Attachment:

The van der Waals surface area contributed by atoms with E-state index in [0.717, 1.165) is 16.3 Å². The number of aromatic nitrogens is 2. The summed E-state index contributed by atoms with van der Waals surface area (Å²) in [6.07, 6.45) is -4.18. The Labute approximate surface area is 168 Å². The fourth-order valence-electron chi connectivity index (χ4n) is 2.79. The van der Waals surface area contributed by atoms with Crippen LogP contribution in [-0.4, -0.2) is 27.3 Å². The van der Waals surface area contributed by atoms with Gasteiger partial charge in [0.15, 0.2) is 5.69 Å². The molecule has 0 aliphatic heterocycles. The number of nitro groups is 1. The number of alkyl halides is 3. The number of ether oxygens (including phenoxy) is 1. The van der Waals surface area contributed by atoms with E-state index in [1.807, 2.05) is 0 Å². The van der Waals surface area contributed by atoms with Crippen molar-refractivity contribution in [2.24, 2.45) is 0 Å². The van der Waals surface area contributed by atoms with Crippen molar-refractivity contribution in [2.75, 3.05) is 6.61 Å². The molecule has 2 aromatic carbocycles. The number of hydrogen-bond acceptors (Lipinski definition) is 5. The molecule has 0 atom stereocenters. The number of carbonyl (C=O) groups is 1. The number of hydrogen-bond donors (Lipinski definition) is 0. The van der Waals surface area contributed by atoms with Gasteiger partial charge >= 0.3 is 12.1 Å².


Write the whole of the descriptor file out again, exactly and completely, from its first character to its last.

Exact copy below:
The van der Waals surface area contributed by atoms with E-state index in [0.717, 1.165) is 16.3 Å². The number of aromatic nitrogens is 2. The summed E-state index contributed by atoms with van der Waals surface area (Å²) in [6.07, 6.45) is -4.18. The Labute approximate surface area is 168 Å². The fourth-order valence-electron chi connectivity index (χ4n) is 2.79. The van der Waals surface area contributed by atoms with Crippen LogP contribution in [-0.4, -0.2) is 27.3 Å². The van der Waals surface area contributed by atoms with Gasteiger partial charge in [0.15, 0.2) is 5.69 Å². The molecule has 0 aliphatic heterocycles. The number of nitro groups is 1. The number of alkyl halides is 3. The number of ether oxygens (including phenoxy) is 1. The van der Waals surface area contributed by atoms with E-state index in [1.807, 2.05) is 0 Å². The van der Waals surface area contributed by atoms with Crippen molar-refractivity contribution in [2.24, 2.45) is 0 Å². The van der Waals surface area contributed by atoms with Crippen molar-refractivity contribution in [2.75, 3.05) is 6.61 Å². The molecule has 2 aromatic carbocycles. The number of hydrogen-bond acceptors (Lipinski definition) is 5. The molecule has 0 atom stereocenters. The number of carbonyl (C=O) groups is 1. The number of hydrogen-bond donors (Lipinski definition) is 0. The van der Waals surface area contributed by atoms with Gasteiger partial charge >= 0.3 is 12.1 Å².